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The Neuropsychology of Traumatic Brain Injury: Looking Back, Peering Ahead

Published online by Cambridge University Press:  04 December 2017

Keith Owen Yeates
Affiliation:
Department of Psychology, Hotchkiss Brain Institute, & Alberta Children’s Hospital Research Institute, University of Calgary, Calgary, Alberta, Canada
Harvey S. Levin
Affiliation:
Department of Physical Medicine and Rehabilitation, Baylor College of Medicine, and the Michael E. De Bakey Veterans Affairs Medical Center, Houston, Texas
Jennie Ponsford
Affiliation:
School of Psychological Sciences, Monash University & the Monash-Epworth Rehabilitation Research Centre, Epworth Healthcare, Melbourne, Victoria, Australia
Corresponding
E-mail address:

Abstract

The past 50 years have been a period of exciting progress in neuropsychological research on traumatic brain injury (TBI). Neuropsychologists and neuropsychological testing have played a critical role in these advances. This study looks back at three major scientific advances in research on TBI that have been critical in pushing the field forward over the past several decades: The advent of modern neuroimaging; the recognition of the importance of non-injury factors in determining recovery from TBI; and the growth of cognitive rehabilitation. Thanks to these advances, we now have a better understanding of the pathophysiology of TBI and how recovery from the injury is also shaped by pre-injury, comorbid, and contextual factors, and we also have increasing evidence that active interventions, including cognitive rehabilitation, can help to promote better outcomes. The study also peers ahead to discern two important directions that seem destined to influence research on TBI over the next 50 years: the development of large, multi-site observational studies and randomized controlled trials, bolstered by international research consortia and the adoption of common data elements; and attempts to translate research into health care and health policy by the application of rigorous methods drawn from implementation science. Future research shaped by these trends should provide critical evidence regarding the outcomes of TBI and its treatment, and should help to disseminate and implement the knowledge gained from research to the betterment of the quality of life of persons with TBI. (JINS, 2017, 23, 806–817)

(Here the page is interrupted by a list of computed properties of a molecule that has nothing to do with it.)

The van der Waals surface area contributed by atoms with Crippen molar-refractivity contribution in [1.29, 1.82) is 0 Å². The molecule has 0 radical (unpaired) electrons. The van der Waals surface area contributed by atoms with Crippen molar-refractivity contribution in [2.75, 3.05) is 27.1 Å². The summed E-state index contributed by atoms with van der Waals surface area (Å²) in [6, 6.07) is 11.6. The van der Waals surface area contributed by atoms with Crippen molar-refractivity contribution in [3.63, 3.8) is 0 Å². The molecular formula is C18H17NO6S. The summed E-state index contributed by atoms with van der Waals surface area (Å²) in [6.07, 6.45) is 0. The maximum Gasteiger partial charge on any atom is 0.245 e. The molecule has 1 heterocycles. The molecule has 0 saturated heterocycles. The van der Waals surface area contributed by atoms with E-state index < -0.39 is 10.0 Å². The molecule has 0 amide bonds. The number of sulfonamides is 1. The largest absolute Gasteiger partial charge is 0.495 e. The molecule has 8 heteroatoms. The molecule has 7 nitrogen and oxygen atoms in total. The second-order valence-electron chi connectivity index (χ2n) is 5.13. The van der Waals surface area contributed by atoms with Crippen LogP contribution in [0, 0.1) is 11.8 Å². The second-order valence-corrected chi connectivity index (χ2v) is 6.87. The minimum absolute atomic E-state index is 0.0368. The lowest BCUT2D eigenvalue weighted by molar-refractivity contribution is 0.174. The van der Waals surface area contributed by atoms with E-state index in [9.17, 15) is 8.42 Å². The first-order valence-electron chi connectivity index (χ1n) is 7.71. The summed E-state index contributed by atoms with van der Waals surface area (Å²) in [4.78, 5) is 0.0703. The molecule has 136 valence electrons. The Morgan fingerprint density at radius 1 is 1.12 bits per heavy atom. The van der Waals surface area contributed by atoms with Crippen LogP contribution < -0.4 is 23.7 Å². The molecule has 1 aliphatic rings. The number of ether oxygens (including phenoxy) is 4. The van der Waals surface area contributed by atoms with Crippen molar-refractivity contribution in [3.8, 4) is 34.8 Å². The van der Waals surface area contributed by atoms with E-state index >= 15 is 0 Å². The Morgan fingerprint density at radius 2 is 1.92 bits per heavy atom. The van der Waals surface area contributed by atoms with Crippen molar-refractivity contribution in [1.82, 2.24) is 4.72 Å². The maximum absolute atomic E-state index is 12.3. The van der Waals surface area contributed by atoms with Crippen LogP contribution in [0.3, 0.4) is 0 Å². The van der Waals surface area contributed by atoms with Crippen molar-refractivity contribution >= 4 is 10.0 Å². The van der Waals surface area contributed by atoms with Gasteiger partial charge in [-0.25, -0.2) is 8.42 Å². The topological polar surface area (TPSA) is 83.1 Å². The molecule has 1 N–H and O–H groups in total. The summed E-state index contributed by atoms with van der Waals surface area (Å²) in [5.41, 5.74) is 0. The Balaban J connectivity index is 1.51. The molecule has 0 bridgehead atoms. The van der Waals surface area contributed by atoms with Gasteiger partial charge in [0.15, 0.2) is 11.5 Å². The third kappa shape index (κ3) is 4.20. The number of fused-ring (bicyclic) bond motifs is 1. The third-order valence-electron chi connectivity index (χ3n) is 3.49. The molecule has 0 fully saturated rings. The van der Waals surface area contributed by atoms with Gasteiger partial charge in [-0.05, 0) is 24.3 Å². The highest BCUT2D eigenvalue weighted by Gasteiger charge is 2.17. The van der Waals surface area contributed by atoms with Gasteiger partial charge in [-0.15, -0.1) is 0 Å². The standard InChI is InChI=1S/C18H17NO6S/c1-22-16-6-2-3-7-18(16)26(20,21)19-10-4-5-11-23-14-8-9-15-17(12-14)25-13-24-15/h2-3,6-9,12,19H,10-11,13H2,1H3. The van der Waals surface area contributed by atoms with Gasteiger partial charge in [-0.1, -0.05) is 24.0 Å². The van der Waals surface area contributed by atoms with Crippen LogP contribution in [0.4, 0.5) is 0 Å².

Type
Section 2 – Neurological Disorders
Copyright
Copyright © The International Neuropsychological Society 2017 

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